RV 8.43.11 and beef-eating
thompson at jlc.net
thompson at jlc.net
Mon Feb 24 01:53:37 UTC 1997
In his recent posting Narahari Achar raises some interesting points about
the terms ukSA'nna and vaZA'nna. In fact this sort of controvery over
proper interpretation has been a perennial problem in Vedic studies, going
back to the dispute between Bergaigne, on the one hand, and Ludwig and
Grassmann, on the other, concerning the distinction between the *meaning*
and the *reference* of terms like Vedic go'.
But first a simple distinction has to be made: the term for 'cow' here is
not go' but rather vazA', which, as was mentioned in a previous post, is
now understood to mean "non-pregnant cow". The traditional gloss has been
"sterile, barren," but Falk has shown that it can also refer to cows that
have not yet borne a calf. In any case, this precludes the possibility
that this passage refers to Soma and *milk*, since the vazA' cow does not
give milk [and therefore is, in fact, a prime candidate for sacrifice, and
But let us assume for the sake of argument that we are dealing with the
term go'. I still hesitate to accept Narahari Achar's interpretation. Of
course, there are many passages in the RV where this term seems to refer
not only to milk and other cow products, but also to the earth, the rays of
the sun, to stars, to clouds, the goddess VAc, etc. But as Bergaigne
rightly argued, such references do not justify a translation of the term
go' as "earth, star, cloud" etc. No matter how a poet might use the term
go', to *refer* to any one of these or other objects, the term's *meaning*
remains, unambiguously and exclusively, "cow."
To translate go' as "sun-ray" in a passage like 4.1.13-17, where the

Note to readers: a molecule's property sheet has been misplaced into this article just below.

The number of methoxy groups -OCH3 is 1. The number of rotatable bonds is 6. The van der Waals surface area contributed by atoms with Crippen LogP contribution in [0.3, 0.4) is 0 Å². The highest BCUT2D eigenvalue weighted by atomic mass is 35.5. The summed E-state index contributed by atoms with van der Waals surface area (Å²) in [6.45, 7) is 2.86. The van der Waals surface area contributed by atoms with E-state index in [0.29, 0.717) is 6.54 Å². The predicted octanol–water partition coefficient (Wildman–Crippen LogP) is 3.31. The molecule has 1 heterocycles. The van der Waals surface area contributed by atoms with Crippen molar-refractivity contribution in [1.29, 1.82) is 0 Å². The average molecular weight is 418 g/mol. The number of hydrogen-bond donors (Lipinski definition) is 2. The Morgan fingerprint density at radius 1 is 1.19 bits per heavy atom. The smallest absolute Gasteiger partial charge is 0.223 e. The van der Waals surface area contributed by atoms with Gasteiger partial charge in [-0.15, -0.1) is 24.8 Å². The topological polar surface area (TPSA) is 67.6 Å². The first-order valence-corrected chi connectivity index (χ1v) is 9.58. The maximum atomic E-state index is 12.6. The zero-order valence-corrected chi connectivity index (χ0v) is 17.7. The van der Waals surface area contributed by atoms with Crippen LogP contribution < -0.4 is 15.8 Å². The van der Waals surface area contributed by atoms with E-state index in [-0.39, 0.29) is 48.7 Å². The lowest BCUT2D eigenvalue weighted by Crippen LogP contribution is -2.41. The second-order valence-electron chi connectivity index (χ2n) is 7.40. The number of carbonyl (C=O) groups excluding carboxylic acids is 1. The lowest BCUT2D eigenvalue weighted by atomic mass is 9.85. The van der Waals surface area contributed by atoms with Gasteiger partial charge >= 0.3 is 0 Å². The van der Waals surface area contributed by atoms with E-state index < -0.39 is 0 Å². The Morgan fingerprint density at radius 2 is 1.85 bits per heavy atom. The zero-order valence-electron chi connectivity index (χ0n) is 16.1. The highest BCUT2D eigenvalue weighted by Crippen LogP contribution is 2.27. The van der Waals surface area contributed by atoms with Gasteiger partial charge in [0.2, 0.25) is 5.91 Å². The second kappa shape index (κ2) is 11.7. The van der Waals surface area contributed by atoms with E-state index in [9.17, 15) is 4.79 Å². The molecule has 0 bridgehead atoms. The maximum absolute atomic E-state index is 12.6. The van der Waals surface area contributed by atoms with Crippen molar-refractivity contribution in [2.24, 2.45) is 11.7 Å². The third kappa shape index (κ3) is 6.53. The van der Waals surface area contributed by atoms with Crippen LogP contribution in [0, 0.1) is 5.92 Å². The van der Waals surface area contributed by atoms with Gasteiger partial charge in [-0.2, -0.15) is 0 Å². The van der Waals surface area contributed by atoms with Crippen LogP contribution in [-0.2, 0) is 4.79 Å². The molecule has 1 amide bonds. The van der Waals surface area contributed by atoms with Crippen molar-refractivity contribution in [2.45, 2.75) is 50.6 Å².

goddess USas is compared to a milk-cow [dhenu'] and is said to be the
mother of the "cows", is to completely overlook the poet's use of metaphor.
While an *interpretation* of the word go' in this passage as a reference
to sun-rays may be reasonable, a *translation* of go' as "sun-ray" not only
would be wrong; it would also result in the distortion, in fact the total
loss, of the richly allusive, metaphorical language of the hymn.
The reason that I am able to be continually interested in the RV, in spite
of no monetary, academic, political or spiritual rewards [i.e., no instant
enlightenment concerning otherwise inaccessible levels of consciousness],
is that it displays a richness of language and thought that is more complex
than is generally appreciated. I just happen to appreciate such things.
To return specifically to RV 8.43.11: let us look at what is said there,
and in the hymn in general. As Beatrice Reusch nicely points out, Agni is
characterized as *eating* many things in this hymn. In fact, he [or "it" --
if we are meant to think of a fire rather than a god] is voracious, and
ultimately perhaps omnivorous. The "eating" theme is very pronounced. In
my view, no valid interpretation can ignore this [because it is right there
in the text]. In some sense, this theme is metaphorical, even if we
interpret it as referring to Agni, the god, as a real rather than imaginary
creature. The metaphor invites us to see this god in terms of the
attributes that are given to him in the hymn [a metaphor is quite literally
a "transfer" of attributes from one member of an equation to the other].
Just as the Scottish poet, who says "my luv is like a red, red rose...",
intends that we see his "luv" in terms of the fragiility, the beauty, the
intangible fragrance, and the thorny, painfully short life-span of roses,
so our Vedic poet, VirUpa, clearly intends that we see Agni in terms of
this voraciousness, as an omnivore,and in particular, in this stanza, as an
eater of bulls and non-milk-giving cows. I won't get into the significance
of food in Vedic, but clearly Agni needs food, among which are included
bulls and cows. Maybe Agni, as a god, as a concept [e.g., essence of
life], or as a terrestrial fire, does not "literally" eat such things, as
Narahari Achar correctly suggests. Nevertheless, the poet clearly invites
us to imagine so by using such words as ukSA'nna and vaZA'nna. I cannot see
how this interpretation can be avoided.
By the way, I'm not *on principle* against symbolic interpretations; I just
am suspicious when they abandon their ties to the literal.
Sorry if I have been long-winded, pedantic, or worse.
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